I woke up Monday and almost celebrated that this was the last week of this experiment. Friday could not come soon enough. This week ended up being the same as week 3. Pacing was off, HR was too high - I just could not find the balance between pacing and HR to keep myself leveled out. The weather has been a little windier for the last 2 weeks. But nothing more than 13mph with faster gusts, which is regular for the area. But as you can see, the HR was up, the pace was down.
While seeing what is happening from week to week is useful, how does this look for the month overall?
Above you can see my training report from Polar broken down in to heart rate zones by day for the bars. Overlaid on the line graph is my Average Pace (blue) and Average Heart Rate (red).
I started off with an average heart rate of 145BPM and an average pace of 09:23min/mi. Apart from Friday in Week 1 skewing the results the heart rate has been steadily rising over the 4 weeks, while the pace has been steady-ish. I finished the month with an average heart rate of 149BPM and an average pace of 09:26min/mi. Getting slower with a rising heart rate was not what I had in mind.
The immediate reaction for some people is that I'm obviously "overtraining". I certainly don't feel overtrained and Polar would be inclined to agree. The Polar platform has almost the full 8 years of my data and I have found to be pretty accurate with how I "feel".
You can see that the first Friday put me in to a strained state for a couple of days but came back in to a balanced state. The following weeks I was well within a balanced training state with recovery practices and nutrition identical to the first week apart from the 2 extra rest days per week. I was even occasionally dipping in to undertrained which is certainly how I feel too. To avoid skewing my mental state, I completely avoided checking these charts for the entire month.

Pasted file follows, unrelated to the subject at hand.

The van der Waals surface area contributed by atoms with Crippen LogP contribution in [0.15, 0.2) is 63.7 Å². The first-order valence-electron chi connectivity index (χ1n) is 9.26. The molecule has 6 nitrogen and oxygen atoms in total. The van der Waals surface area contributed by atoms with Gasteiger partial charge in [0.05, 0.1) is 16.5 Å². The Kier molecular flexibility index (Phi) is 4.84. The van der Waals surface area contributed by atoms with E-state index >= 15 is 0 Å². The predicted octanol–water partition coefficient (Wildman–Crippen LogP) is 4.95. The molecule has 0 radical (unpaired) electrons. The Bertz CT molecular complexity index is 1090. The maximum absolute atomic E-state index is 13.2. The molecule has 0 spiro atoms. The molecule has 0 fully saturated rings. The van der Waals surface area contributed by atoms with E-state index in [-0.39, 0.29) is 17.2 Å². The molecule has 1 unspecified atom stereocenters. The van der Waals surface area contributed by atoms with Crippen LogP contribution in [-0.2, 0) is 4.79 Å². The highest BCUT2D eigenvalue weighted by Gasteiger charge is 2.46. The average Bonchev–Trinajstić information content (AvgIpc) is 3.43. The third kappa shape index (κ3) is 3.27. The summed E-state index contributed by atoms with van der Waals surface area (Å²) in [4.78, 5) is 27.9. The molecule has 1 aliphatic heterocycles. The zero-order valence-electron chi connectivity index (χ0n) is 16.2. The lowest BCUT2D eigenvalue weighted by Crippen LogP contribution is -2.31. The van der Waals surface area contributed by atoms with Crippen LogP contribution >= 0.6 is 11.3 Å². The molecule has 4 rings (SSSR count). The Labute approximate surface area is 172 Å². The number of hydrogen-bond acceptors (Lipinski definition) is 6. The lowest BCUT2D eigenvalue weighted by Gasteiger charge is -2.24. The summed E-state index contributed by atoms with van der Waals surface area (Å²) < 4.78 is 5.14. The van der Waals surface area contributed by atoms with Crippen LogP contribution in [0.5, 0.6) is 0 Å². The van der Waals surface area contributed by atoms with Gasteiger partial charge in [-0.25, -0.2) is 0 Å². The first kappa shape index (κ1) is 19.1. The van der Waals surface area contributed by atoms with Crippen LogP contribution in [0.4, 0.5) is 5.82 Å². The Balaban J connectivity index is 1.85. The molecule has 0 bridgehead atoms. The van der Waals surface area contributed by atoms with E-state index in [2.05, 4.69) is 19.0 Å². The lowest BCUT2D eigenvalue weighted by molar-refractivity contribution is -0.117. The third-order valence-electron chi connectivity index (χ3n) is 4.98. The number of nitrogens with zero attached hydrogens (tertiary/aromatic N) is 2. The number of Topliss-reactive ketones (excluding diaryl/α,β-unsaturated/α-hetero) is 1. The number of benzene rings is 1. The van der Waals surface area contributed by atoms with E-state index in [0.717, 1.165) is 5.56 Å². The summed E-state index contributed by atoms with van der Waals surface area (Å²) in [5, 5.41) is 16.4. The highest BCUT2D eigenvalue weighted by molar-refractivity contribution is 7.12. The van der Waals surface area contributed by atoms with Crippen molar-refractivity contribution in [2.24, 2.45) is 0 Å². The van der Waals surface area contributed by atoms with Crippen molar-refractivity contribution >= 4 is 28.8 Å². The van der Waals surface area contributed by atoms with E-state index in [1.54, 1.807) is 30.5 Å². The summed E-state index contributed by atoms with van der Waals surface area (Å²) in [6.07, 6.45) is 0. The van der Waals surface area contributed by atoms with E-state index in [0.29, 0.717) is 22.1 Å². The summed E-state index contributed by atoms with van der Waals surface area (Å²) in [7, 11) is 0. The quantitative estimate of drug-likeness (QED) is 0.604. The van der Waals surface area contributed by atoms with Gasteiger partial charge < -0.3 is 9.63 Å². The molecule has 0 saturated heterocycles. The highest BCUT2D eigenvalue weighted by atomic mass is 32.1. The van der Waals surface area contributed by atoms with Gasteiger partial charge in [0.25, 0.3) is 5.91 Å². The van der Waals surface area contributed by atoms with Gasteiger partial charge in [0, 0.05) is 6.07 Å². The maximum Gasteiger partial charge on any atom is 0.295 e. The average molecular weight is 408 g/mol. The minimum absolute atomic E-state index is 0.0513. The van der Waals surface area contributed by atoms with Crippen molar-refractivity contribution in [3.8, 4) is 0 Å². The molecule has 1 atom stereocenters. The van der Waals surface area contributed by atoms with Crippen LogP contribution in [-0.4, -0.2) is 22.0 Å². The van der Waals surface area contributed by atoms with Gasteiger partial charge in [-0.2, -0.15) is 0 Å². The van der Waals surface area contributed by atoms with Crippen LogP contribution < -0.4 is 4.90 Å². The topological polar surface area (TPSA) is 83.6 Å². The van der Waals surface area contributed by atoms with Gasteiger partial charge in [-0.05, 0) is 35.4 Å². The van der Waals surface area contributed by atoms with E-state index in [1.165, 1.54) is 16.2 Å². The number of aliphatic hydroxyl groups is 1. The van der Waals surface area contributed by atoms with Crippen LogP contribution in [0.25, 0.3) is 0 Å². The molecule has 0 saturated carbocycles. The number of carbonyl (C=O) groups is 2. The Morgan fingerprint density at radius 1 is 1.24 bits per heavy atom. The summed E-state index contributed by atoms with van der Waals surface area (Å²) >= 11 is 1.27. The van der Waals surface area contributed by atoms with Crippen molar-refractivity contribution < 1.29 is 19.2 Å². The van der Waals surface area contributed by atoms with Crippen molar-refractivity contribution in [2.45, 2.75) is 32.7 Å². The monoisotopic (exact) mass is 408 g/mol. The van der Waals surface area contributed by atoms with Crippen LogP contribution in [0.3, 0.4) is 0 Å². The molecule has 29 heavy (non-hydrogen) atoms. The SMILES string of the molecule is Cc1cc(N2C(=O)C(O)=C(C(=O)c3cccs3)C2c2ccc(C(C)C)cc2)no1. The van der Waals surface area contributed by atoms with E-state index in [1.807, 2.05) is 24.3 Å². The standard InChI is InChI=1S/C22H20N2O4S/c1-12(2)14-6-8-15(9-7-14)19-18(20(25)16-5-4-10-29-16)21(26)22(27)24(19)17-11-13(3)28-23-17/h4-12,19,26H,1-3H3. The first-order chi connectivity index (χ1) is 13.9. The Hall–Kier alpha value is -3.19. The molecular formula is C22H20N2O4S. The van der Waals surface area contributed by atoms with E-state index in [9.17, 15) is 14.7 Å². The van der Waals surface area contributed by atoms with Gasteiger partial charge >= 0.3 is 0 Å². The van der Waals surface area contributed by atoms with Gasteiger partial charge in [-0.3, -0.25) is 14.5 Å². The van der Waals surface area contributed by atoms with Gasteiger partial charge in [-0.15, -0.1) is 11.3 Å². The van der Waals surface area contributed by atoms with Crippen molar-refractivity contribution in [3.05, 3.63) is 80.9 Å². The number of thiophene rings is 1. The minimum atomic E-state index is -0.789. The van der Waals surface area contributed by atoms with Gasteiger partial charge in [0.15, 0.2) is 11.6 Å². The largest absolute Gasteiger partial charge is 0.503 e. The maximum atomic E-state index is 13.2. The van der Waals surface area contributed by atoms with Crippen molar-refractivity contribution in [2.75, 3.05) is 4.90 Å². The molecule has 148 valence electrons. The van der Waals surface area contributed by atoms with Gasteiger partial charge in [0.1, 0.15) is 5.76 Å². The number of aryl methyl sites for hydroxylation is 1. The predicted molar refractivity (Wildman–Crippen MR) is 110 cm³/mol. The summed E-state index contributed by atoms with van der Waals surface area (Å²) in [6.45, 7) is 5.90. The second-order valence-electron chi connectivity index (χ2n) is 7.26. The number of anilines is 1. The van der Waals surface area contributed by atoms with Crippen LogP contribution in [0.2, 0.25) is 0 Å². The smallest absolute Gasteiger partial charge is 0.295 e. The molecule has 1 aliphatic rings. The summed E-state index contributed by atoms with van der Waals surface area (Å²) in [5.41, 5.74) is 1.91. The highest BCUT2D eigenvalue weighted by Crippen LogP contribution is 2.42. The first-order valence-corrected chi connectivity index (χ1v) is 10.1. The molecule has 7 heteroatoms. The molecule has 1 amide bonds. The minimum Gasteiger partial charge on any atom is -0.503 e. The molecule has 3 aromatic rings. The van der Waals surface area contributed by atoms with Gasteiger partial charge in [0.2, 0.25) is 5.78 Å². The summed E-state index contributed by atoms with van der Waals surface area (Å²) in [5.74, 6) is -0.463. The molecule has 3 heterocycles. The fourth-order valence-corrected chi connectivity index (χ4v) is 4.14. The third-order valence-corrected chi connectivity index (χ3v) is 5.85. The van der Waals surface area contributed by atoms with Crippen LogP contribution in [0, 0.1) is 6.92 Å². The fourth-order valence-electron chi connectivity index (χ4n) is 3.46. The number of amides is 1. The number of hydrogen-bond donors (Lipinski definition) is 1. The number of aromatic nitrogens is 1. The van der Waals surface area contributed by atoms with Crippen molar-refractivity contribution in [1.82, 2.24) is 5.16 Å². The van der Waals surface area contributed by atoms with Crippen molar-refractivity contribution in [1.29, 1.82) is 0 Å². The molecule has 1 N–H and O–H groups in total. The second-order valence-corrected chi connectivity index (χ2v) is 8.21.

Polar could be wrong, right? It's possible. So lets take a look at some Strava data too. I've picked the 8ish mile route to compare throughout the month as it's the one I run most often. It's also the flattest circular route available to me with only about 360ft of climbing.
Apart from Week 1 - Day 2 which seemed to be a good day. Overall, that also shows a trend of me getting slower with a higher heart rate (even ignoring 3 older results). Well, how about my fitness, that's improving right?
Overall, my fitness is has been on a downward trend. However, so has my fatigue level - finally a positive. I was way above this level of fitness during my Ironman training for September 2019 so I know what my body can do and has done with regards to Strava fitness and fatigue trends.
Honestly, I'm disappointed. I wasn't expecting miracles with only one month but on the whole it seems like my fitness is going downhill - and that's certainly how my body feels too. I've found the whole experience to be incredibly frustrating.
A huge positive is that I have enjoyed some of the slower runs where I've been able to just look up and enjoy the scenery rather than being concerned if I was hitting pace for intervals or repetitions. I'm going to make sure I get more of these in to my training in future and remember to enjoy myself.
Maybe MAF just needs more time and I know full well I need to be more patient but that's a skill I'm lacking. When winter rolls around again I'll be giving it another go and devote perhaps 3 - 4 months to it and see if I do better.
For the next 4 week training block I'll be basing my training on power using Stryd. I haven't done much with it yet but have been tracking all my runs for the last few months to get the data in there to work with. I have to admit, I expected my Critical Power to decrease during these 4 weeks but surprisingly, it's stayed steady at 246 watts (4.27 W/kg).
As you can see from the power curve, there are certainly some areas I need work on over the coming weeks. I just thought it would be interesting to show these for the MAF training block.
You may have many criticisms over my thoughts of MAF and I'm happy to discuss them. But I'm not a professional athlete, I don't do this for money (although I'd love to get paid to run), and at the end of the day it comes down to our enjoyment of the sport. This is not something I enjoyed.
If you want to reach out to me, head on over to https://fosstodon.org/@gray and get in touch.